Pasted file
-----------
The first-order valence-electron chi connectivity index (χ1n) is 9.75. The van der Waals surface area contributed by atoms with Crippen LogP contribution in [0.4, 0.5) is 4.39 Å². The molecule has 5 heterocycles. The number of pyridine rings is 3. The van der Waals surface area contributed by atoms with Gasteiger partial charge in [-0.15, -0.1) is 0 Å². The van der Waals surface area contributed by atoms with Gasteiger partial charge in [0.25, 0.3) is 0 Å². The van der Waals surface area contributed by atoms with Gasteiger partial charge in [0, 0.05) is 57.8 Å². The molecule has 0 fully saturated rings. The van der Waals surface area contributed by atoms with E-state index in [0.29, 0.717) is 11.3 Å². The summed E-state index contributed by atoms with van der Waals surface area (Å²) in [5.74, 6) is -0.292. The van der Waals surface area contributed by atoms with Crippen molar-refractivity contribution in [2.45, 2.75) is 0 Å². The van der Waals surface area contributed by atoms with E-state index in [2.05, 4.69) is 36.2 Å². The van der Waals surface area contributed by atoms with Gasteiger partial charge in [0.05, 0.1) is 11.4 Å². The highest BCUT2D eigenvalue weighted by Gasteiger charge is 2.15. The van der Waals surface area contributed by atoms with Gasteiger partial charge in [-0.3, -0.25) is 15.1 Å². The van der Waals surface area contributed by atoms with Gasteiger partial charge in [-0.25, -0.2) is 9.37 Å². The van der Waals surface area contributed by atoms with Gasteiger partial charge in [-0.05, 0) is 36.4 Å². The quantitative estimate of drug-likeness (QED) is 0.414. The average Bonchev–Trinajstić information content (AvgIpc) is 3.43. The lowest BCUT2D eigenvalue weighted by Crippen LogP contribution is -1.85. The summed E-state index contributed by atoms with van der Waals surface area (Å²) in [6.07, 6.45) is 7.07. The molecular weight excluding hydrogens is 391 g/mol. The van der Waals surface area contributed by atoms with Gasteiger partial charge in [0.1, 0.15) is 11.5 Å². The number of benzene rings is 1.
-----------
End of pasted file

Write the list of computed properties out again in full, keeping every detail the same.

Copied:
The first-order valence-electron chi connectivity index (χ1n) is 9.75. The van der Waals surface area contributed by atoms with Crippen LogP contribution in [0.4, 0.5) is 4.39 Å². The molecule has 5 heterocycles. The number of pyridine rings is 3. The van der Waals surface area contributed by atoms with Gasteiger partial charge in [-0.15, -0.1) is 0 Å². The van der Waals surface area contributed by atoms with Gasteiger partial charge in [0.25, 0.3) is 0 Å². The van der Waals surface area contributed by atoms with Gasteiger partial charge in [0, 0.05) is 57.8 Å². The molecule has 0 fully saturated rings. The van der Waals surface area contributed by atoms with E-state index in [0.29, 0.717) is 11.3 Å². The summed E-state index contributed by atoms with van der Waals surface area (Å²) in [5.74, 6) is -0.292. The van der Waals surface area contributed by atoms with Crippen molar-refractivity contribution in [2.45, 2.75) is 0 Å². The van der Waals surface area contributed by atoms with E-state index in [2.05, 4.69) is 36.2 Å². The van der Waals surface area contributed by atoms with Gasteiger partial charge in [0.05, 0.1) is 11.4 Å². The highest BCUT2D eigenvalue weighted by Gasteiger charge is 2.15. The van der Waals surface area contributed by atoms with Gasteiger partial charge in [-0.3, -0.25) is 15.1 Å². The van der Waals surface area contributed by atoms with Gasteiger partial charge in [-0.25, -0.2) is 9.37 Å². The van der Waals surface area contributed by atoms with Gasteiger partial charge in [-0.05, 0) is 36.4 Å². The quantitative estimate of drug-likeness (QED) is 0.414. The average Bonchev–Trinajstić information content (AvgIpc) is 3.43. The lowest BCUT2D eigenvalue weighted by Crippen LogP contribution is -1.85. The summed E-state index contributed by atoms with van der Waals surface area (Å²) in [6.07, 6.45) is 7.07. The molecular weight excluding hydrogens is 391 g/mol. The van der Waals surface area contributed by atoms with Gasteiger partial charge in [0.1, 0.15) is 11.5 Å². The number of benzene rings is 1.